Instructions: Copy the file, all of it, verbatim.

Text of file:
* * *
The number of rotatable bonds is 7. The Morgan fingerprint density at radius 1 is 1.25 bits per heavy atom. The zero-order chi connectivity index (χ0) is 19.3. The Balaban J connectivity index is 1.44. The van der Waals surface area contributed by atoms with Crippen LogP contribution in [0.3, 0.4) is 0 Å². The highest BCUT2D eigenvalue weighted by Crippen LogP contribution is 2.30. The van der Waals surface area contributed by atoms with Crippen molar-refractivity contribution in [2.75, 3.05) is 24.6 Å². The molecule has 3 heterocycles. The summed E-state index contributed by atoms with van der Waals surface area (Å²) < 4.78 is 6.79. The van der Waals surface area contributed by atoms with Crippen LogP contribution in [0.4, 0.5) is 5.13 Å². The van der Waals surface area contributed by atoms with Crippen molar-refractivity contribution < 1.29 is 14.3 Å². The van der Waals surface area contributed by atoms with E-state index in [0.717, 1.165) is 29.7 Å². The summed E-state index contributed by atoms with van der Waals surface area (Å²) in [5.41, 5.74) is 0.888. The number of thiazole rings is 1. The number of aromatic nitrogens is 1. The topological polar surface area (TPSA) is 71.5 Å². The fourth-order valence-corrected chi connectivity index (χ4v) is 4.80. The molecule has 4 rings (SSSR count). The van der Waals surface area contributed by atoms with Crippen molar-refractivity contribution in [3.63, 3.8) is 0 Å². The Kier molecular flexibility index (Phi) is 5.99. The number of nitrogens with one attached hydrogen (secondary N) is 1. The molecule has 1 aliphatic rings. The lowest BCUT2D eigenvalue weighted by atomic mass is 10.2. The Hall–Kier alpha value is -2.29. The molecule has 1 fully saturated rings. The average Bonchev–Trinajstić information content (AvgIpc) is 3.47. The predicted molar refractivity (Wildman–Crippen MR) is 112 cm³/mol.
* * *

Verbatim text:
The number of rotatable bonds is 7. The Morgan fingerprint density at radius 1 is 1.25 bits per heavy atom. The zero-order chi connectivity index (χ0) is 19.3. The Balaban J connectivity index is 1.44. The van der Waals surface area contributed by atoms with Crippen LogP contribution in [0.3, 0.4) is 0 Å². The highest BCUT2D eigenvalue weighted by Crippen LogP contribution is 2.30. The van der Waals surface area contributed by atoms with Crippen molar-refractivity contribution in [2.75, 3.05) is 24.6 Å². The molecule has 3 heterocycles. The summed E-state index contributed by atoms with van der Waals surface area (Å²) < 4.78 is 6.79. The van der Waals surface area contributed by atoms with Crippen LogP contribution in [0.4, 0.5) is 5.13 Å². The van der Waals surface area contributed by atoms with Crippen molar-refractivity contribution < 1.29 is 14.3 Å². The van der Waals surface area contributed by atoms with E-state index in [0.717, 1.165) is 29.7 Å². The summed E-state index contributed by atoms with van der Waals surface area (Å²) in [5.41, 5.74) is 0.888. The number of thiazole rings is 1. The number of aromatic nitrogens is 1. The topological polar surface area (TPSA) is 71.5 Å². The fourth-order valence-corrected chi connectivity index (χ4v) is 4.80. The molecule has 4 rings (SSSR count). The van der Waals surface area contributed by atoms with Crippen molar-refractivity contribution in [3.63, 3.8) is 0 Å². The Kier molecular flexibility index (Phi) is 5.99. The number of nitrogens with one attached hydrogen (secondary N) is 1. The molecule has 1 aliphatic rings. The lowest BCUT2D eigenvalue weighted by atomic mass is 10.2. The Hall–Kier alpha value is -2.29. The molecule has 1 fully saturated rings. The average Bonchev–Trinajstić information content (AvgIpc) is 3.47. The predicted molar refractivity (Wildman–Crippen MR) is 112 cm³/mol.